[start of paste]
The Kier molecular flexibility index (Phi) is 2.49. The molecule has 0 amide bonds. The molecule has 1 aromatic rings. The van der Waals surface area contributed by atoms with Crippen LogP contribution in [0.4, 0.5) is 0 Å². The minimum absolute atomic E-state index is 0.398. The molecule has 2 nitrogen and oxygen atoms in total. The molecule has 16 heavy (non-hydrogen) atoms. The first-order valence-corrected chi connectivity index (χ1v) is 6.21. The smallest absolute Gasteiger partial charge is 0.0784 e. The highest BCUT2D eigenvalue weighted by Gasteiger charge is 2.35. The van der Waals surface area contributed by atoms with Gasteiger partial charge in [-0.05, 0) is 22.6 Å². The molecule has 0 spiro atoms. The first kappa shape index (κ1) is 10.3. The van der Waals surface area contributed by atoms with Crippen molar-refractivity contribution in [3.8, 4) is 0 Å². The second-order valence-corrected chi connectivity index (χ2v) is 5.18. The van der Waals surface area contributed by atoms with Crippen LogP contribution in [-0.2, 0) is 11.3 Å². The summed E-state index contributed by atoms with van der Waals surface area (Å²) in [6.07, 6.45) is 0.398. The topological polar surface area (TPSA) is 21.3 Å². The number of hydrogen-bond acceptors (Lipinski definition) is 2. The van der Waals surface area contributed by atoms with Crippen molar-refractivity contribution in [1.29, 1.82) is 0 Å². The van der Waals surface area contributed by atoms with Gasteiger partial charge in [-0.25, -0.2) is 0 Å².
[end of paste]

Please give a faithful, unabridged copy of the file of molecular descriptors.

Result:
The Kier molecular flexibility index (Phi) is 2.49. The molecule has 0 amide bonds. The molecule has 1 aromatic rings. The van der Waals surface area contributed by atoms with Crippen LogP contribution in [0.4, 0.5) is 0 Å². The minimum absolute atomic E-state index is 0.398. The molecule has 2 nitrogen and oxygen atoms in total. The molecule has 16 heavy (non-hydrogen) atoms. The first-order valence-corrected chi connectivity index (χ1v) is 6.21. The smallest absolute Gasteiger partial charge is 0.0784 e. The highest BCUT2D eigenvalue weighted by Gasteiger charge is 2.35. The van der Waals surface area contributed by atoms with Gasteiger partial charge in [-0.05, 0) is 22.6 Å². The molecule has 0 spiro atoms. The first kappa shape index (κ1) is 10.3. The van der Waals surface area contributed by atoms with Crippen molar-refractivity contribution in [3.8, 4) is 0 Å². The second-order valence-corrected chi connectivity index (χ2v) is 5.18. The van der Waals surface area contributed by atoms with Crippen LogP contribution in [-0.2, 0) is 11.3 Å². The summed E-state index contributed by atoms with van der Waals surface area (Å²) in [6.07, 6.45) is 0.398. The topological polar surface area (TPSA) is 21.3 Å². The number of hydrogen-bond acceptors (Lipinski definition) is 2. The van der Waals surface area contributed by atoms with Crippen molar-refractivity contribution in [1.29, 1.82) is 0 Å². The van der Waals surface area contributed by atoms with Gasteiger partial charge in [-0.25, -0.2) is 0 Å².